Needle Exchange

Below find the ACT UP at 30 Panel on Drug Users & Needle Exchange/Harm Reduction

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In June, Out-FM co-sponsored a conference with ACT UP/NY titled: 30 Years of ACT UP/NY: Hidden Histories and Voices, Lessons Learned. In our continuing excerpts from that remarkable event, we'll play the panel on campaigns by and for current and former drug users and harm reduction programs, from the 1980s to the current day. The two speakers are former ACT UP/NY members Tim Santamour, a longtime member of the harm reduction group Moving Equipment, and Annette Gaudino, Hepatitis C Project Co-Director for the Treatment Action Group. Panelists are introduced by former ACT UP/NY member & longtime Health GAP board member Amanda Lugg.

Timothy DuWhite and Ethelbert Miller

Timothy DuWhite (L) & Ethelbert Miller (R) at Pen Reading

Emma Missouri brings us sound from the PEN America's "The Reading for AIDS Remembrance" on June 22. It was the first Pride event in New York City with public space dedicated specifically to AIDS remembrance, including poets, storytellers, and performers. We'll hear from two poets, Timothy Du White, and Ethelbert Miller.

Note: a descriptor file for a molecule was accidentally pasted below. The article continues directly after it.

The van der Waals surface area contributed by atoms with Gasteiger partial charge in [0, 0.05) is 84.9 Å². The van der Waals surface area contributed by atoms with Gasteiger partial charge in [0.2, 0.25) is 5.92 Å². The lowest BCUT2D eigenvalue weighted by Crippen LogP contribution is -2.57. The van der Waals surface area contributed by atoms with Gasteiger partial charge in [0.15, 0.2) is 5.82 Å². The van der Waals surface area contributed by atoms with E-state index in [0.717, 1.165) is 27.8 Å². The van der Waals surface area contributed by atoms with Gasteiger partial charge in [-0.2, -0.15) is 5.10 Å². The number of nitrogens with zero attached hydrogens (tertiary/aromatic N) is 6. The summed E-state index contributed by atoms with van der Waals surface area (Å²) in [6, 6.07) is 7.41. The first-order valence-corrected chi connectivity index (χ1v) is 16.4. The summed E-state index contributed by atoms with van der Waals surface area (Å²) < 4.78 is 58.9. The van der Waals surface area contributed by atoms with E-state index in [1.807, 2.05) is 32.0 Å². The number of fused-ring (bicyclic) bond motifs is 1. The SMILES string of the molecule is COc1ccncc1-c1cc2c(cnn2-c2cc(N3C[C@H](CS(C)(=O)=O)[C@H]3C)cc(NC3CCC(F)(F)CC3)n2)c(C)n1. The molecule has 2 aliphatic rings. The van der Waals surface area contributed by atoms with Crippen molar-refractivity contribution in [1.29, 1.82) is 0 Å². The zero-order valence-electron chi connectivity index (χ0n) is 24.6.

Controversial Flag at Chicago Dyke March

Controversial Flag at Chicago Dyke March

A furious controversy has unfolded since the Chicago Dyke March on June 24th over its organizers' decision to ask members of an LGBT organization that fiercely supports the Israeli government's policies, including its occupation of Palestinian lands, to leave after provocative actions against pro-Palestinian marchers. Critics claim the action was solely due to the group's carrying of a rainbow flag with a star of David, and was anti-semitic. Defenders say it was a reasonable response to a deliberate provocation at an event that the pro-Israeli-government marchers knew had a principle of opposition to all forms of oppression. Naomi Brussel explores the controversy with Stephanie, a member of Chicago's Jewish Voice and a Chicago queer organizer.

The Dyke March Statement on the matter follows:

CHICAGO DYKE MARCH OFFICIAL STATEMENT ON 2017 MARCH AND SOLIDARITY WITH PALESTINE

More here

June 27, 2017

On June 24th, 2017, a small group of individuals were asked to leave Chicago Dyke March for expressing Zionist views that go directly against the march's anti-racist core values. In the days following, articles have appeared in a number of major news outlets that put forward false reports based on testimony that is purposefully misleading. We wish to clarify the circumstances under which organizers and community members alike asked the group to leave.